Customs Fines In Argentina

Credit : Argentina

Ship operators continue to be fined for alleged inaccuracies when filing customs declarations at Argentine ports. The accuracy of the figures declared is crucial as reported overage, or duplication of items, could be just as expensive as a “shortage”, reports gard.

For more than a decade there has been a persistent issue of ships incurring fines at Argentina’s ports. The Argentine Customs Authorities are known for paying close attention to the details in each ship’s custom declarations and stores lists – and for imposing strict penalties for any discrepancies identified, as permitted under its Customs Code and in July 2023, our correspondent Sigvart G.J. Simonsen & Cia. S.R.L reports that claims related to custom fines are once again on the rise in Argentina.

General resolution 4317

In an effort to enhance uniformity in the application of customs regulations in the country, Argentine Customs Authorities issued General Resolution 4317 on 10 October 2018. The Resolution approved a set of forms to be used by vessels declaring any stores on board upon arrival at an Argentine port.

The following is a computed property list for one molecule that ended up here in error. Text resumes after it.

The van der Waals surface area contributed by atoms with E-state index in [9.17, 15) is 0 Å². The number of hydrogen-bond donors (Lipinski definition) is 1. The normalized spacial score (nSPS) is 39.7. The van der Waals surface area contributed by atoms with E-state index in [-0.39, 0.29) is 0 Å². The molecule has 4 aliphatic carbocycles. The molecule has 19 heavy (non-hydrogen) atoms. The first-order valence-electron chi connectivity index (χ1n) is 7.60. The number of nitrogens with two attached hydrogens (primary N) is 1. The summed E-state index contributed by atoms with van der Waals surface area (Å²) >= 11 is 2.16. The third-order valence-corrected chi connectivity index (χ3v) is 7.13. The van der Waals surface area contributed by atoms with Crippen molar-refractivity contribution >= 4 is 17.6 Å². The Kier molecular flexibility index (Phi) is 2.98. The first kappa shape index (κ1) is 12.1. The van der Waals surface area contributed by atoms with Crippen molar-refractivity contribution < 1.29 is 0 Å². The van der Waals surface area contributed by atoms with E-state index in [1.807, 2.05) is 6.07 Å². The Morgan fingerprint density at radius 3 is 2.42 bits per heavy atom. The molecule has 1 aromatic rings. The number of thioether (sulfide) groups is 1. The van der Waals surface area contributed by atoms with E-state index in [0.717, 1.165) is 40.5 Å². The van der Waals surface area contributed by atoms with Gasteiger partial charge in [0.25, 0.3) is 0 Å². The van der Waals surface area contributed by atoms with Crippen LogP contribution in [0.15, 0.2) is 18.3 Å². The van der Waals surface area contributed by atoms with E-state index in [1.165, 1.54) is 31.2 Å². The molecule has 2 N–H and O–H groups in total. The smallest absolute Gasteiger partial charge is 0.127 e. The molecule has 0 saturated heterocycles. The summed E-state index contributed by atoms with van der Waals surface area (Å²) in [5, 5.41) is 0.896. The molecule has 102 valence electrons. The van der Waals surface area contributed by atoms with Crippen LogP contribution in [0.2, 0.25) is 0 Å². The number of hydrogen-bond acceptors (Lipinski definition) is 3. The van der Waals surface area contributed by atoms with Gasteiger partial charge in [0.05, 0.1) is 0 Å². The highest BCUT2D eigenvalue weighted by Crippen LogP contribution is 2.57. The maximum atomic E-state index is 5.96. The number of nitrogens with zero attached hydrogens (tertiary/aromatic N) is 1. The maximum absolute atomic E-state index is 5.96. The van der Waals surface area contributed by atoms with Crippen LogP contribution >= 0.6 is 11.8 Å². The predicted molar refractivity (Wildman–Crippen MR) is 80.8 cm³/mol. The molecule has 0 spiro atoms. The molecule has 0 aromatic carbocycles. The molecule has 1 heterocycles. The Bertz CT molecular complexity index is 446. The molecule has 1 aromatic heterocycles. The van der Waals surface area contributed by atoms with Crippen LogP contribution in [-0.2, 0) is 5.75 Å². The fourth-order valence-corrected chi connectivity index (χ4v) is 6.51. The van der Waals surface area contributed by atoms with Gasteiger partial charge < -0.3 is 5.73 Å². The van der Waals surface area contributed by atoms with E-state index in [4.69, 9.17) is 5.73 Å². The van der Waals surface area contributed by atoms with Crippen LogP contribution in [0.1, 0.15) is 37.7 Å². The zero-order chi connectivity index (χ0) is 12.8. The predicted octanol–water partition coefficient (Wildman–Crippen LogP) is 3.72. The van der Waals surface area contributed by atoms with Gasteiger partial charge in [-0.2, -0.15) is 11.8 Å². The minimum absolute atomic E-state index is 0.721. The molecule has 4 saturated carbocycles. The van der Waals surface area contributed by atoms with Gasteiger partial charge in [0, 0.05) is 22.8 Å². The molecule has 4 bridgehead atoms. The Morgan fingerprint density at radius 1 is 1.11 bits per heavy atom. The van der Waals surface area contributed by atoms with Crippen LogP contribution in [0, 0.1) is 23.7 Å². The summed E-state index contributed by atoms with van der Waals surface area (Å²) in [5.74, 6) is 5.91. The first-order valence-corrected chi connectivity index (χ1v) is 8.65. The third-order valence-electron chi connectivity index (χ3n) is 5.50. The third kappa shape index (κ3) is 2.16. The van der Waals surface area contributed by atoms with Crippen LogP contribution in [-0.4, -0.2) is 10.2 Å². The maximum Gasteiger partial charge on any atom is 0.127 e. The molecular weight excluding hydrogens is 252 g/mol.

It is therefore important that ship operators continue to remind their Masters of ships calling Argentine ports to be particularly vigilant and attentive when filling in the customs declaration and ship’s stores list, also when using the forms from 2018. They also recommend contacting the ship’s local agent well before arrival to ascertain the customs and immigration regulations in force in Argentina at that given time and the documentation required.

Guidance for Masters

The Guidance for Masters – Key Points when Declaring Store Lists Before the Argentinian Customs House by Simonsen provides a summary of its recommendations on how to avoid fines when calling at Argentine ports. The guidance provides helpful advice based on the correspondent’s extensive case experience and they recommend that ship operators forward a copy of this to all ships likely to call at Argentine ports. Furthermore, while the guidance stresses the importance of declaring accurate figures for all consumables onboard, including avoiding duplication of items, it advises Masters and officers to be particularly attentive when declaring goods such as:

  • paints, thinners, and other chemicals
  • bunkers and other “oils” such as lube oil and hydraulic oil
  • electronic appliances, including crews’ personal effects
  • cigarettes and alcohol
  • spare parts, including engine and deck inventories

In case of any doubt, e.g. if requested to sign an unfamiliar document or language and cultural differences make communication difficult, ask for the agent’s and/or the P&I correspondent’s assistance.

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Source : gard. no


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